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A Radical Feminist Defines Herself

teal eyeI feel a need for me to define the queer radical feminist portion of my identity.

Feminist: The radical notion that women are people.

Radical: Smash the Patriarchal, White Supremacist, Capitalistic, Colonial systems — because all people should have the right to life, the right to pursue their dreams, and the right to be able to grow and evolve into a life based on their interests, abilities, experience, talent, training, skills, and passions.

Queer: All people should have the right to continuously discover and own their own gender identity, sexual orientation and gender expression without fear.

As a feminist, I fought for women to have the same rights and responsibilities as men. This lead me to work on reproductive rights, take back the night, lesbian rights, equal pay, and generally gender equality overall. This work is mostly in my past, but I still stand up for these beliefs.

As a radical feminist, I came to see gender itself as part of the social construct that forces people into narrowly defined roles and restricts access to the privileges afforded to heterosexual white men of wealth. This made me examine all the ways this society proscribes how I should act, what I could do and what was expected of me. I fought back by deconstructing as many systems as I could that were trying to control me especially those that were controlling me through my own internalized oppression. I pushed back hard and slowly crafted a career and a life that suited me. I also supported others who walked this path of self liberation, and found ways to help push the envelope overall wherever I could. This work is ongoing for me.

As a queer radical feminist, I came out first as a bisexual, then again as hetero-identified bisexual. I began recognizing that my own gender expression was part of my refusal to conform to the uniform of respectability associated with being a black middle-aged women with a masters degree who owns property. This work is ongoing for me.

This identity, queer radical feminist, forms the core of both my inner and outer work since I left my life as a black nationalist, and later as a Marxist. This work expanded my horizons personally and expanded the areas where I put my energy, time and talent.

All of these areas include fault lines and intersecting mosaics of privilege and oppression. For example, because I lack both male and white privilege, I often experience the effects of racism and sexism as if it were a single oppression. Others times however, I can detect clear differences between racism and sexism.

Recently, I have been struggling to navigate the fault lines associated with my cis privilege. All those years when I was figuring out how to push the boundaries of both gender expression and women rights, it never occurred to me to consider the impact of my activism on trans women. As I have expanded my awareness of both my cis privilege and the realities of trans oppression, I have felt gifted with opportunities to hear new perspectives and examine old assumptions.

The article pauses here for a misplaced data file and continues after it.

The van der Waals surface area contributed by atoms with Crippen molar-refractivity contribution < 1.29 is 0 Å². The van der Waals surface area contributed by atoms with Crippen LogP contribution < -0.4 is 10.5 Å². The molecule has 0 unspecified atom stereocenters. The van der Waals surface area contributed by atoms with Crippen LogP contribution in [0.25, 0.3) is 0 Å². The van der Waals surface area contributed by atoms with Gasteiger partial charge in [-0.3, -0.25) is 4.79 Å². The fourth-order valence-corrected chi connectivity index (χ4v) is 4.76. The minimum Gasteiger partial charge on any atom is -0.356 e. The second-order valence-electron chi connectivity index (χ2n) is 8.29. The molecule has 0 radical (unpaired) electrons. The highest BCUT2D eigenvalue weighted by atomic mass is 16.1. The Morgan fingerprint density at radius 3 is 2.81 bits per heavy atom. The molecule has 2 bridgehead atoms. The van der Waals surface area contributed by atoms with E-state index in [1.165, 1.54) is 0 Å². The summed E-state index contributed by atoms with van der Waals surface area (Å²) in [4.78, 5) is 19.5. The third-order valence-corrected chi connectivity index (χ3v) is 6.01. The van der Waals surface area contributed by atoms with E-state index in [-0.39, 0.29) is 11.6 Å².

So now, for example, I am coming to understand that my concept of gender as a social construct may conflict with gender identity for some trans women. And I am learning that some trans women have never had access to male privilege while others freely admit to needing to work on that privilege. Because just like African American women, trans women are also not a monolith. Each trans person has had a unique path, life experience and perspective.

My intellect finds this fascinating, and I desperately long for deep conversations over coffee, or a meal with some wine. And at the same time, I realize that in many ways we have been dropped into the deep end before many of us have learned the nuance of language necessary to even begin having a real dialogue. But here is the wrinkle, we may never be able to develop this nuance, because *trans women lives are in danger right now*.

And so I am frustrated. I am frustrated because although I am willing to put my life on the line to protect my trans sisters, I feel labeled and untrusted before I even open my mouth. Because I identify as a radical feminist, I fear that my trans sisters may not know that I am their loyal ally.

No matter how I stumble, fall and recover verbally, I am here and not just by your side. I am willing to stand in the space between— providing a barrier, a container, a fortress that not only protects, but also nurtures, comforts and loves you. (Similar to how the Christians stood in a circle so their Muslim allies could pray safely.)

And for the folks in the back… if you can understand why Black Lives Matter, then you can also grok why Trans Lives Matter.

Let’s get to work protecting these elders, sisters and daughters.

La luta continua…..

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